Italian Surgeon and Father, Persecuted Priest Among New Canonization Causes
Pope Francis recognized on Monday the heroic virtue of eight holy people.
VATICAN CITY — Pope Francis recognized on Monday the heroic virtue of eight persons on the path to canonization, including an Italian surgeon and father of eight who suffered from several painful diseases throughout his life.
The Pope met Feb. 27 with the prefect of the Congregation for the Causes of Saints, Cardinal Angelo Amato, giving his approval for the causes to move forward.
Among them is Italian Victor Trancanelli. Born in 1944, he became a talented surgeon before marrying his wife, Lia. Together they had one natural son and adopted seven more children over the course of their marriage.
One month before the birth of their son, Diego, Victor developed ulcerative colitis and widespread peritonitis, which created the need for a permanent ileostomy, a surgical procedure to help with his condition. Only his wife and a few medical colleagues were aware of the ileostomy, which he bore with patience and without complaining.
Always thinking of the sick, after a year, he was healthy enough to return to his work as a surgeon.
In the 1980s, he fell in love with holy Scripture and with the Jewish roots of the faith, working at the St. Martin Ecumenical Center. During that time, Victor, his wife and a few friends started the association Alle Querce di Mamre, to help women and children in difficult situations, which is still running.
After another serious illness, he died June 24, 1998, at the age of 54. It is said that shortly before his death he gathered his wife and children around him, and said: “For this it is worth living.”
“Even if I had become, who knows who, if I had money in the bank, owned many houses, what would I bring with me now? What have I brought before God? Now I bring the love that we have given.”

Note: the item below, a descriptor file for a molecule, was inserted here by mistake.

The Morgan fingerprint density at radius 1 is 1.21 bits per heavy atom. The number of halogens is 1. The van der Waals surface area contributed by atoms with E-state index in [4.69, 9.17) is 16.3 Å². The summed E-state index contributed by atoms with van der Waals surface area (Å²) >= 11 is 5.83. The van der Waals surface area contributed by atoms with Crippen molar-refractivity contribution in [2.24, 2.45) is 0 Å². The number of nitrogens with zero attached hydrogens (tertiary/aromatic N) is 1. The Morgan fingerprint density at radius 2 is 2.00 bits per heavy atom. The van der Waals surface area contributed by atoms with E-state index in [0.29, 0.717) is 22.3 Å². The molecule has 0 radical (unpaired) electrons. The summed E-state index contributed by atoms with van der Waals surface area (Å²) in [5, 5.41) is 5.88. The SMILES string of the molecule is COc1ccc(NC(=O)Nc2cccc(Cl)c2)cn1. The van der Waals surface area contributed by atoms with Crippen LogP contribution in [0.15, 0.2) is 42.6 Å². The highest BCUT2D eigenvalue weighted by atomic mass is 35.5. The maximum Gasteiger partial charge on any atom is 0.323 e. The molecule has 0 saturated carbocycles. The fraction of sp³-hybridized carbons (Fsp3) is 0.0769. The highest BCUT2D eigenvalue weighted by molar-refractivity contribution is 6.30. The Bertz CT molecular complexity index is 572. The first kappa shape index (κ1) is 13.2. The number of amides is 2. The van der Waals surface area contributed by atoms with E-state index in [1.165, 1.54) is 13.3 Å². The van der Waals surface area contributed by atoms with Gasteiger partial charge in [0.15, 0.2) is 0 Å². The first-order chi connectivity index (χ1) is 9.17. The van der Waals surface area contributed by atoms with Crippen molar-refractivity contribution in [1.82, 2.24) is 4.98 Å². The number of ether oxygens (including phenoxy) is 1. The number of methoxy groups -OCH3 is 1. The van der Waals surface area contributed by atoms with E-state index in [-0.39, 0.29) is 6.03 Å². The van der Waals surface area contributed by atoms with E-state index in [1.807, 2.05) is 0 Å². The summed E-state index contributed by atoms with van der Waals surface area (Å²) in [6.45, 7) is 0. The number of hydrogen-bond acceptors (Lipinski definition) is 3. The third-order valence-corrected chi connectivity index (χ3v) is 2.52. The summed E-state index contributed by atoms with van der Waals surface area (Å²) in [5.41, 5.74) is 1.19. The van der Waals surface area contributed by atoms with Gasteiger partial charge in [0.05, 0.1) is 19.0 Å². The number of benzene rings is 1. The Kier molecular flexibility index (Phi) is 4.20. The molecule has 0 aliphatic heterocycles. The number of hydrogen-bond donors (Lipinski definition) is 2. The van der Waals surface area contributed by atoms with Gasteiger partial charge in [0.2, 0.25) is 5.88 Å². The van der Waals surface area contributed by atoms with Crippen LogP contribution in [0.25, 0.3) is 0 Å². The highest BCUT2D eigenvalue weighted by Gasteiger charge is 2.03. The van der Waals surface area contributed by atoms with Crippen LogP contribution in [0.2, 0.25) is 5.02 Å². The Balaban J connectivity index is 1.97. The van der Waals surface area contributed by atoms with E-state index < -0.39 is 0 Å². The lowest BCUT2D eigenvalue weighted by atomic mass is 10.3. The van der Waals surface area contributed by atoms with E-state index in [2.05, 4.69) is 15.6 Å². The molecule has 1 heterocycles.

Another cause moving forward is that of Father Titus Zeman, a priest of the Salesian order who was born in 1915 in Bratislava, Slovakia. He moved to Rome to study at the Pontifical Gregorian University for a period before being ordained in 1940.
He returned to his home country, but in 1950, the communist regime in then-Czechoslovakia prohibited religious orders, deporting religious men and women to concentration camps. Father Zeman organized for young men in the Salesians to travel secretly to Turin, Italy, to complete their studies for the priesthood.
He was eventually captured and endured a severe trial, where they called him a traitor and a spy of the Vatican. Narrowly missing the death penalty, he was sentenced to 25 years in prison. He was released in 1964 after 12 years, enduring torture and other deprivation.
Severely weakened by the treatment during his imprisonment, he died only five years later, on Jan. 8, 1969. He is considered to have died a martyr for the faith.
Father Zeman is known to have said: “Even if I lost my life, I would not consider it wasted, knowing that at least one of those that I helped has become a priest in my place.”
Following an increasing number of canonizations of laypeople in the last few years, another layperson whose cause has moved forward is Pietro Herrero Rubio, who lived 1904-1978.
The other causes are of Bishop Ottavio Ortiz Arrieta of Chachapoyas (1878-1958); Jesuit priest Antonio Repiso Martínez de Orbe, founder of the Congregation of Sisters of the Divine Pastor (1856-1929); Antonio Provolo, a diocesan priest and founder of both the Society and the Congregation of Mary for the Education of the Deaf and Dumb (1801-1842); Maria of Mercy Cabezas Terrero, foundress of the Religious Institute of the Missionary Workers of the Sacred Heart of Jesus (1911-1993); and Sister Lucia of the Immaculate (Maria Ripamonti), a member of the Congregation of the Handmaids of Charity (1909-1954).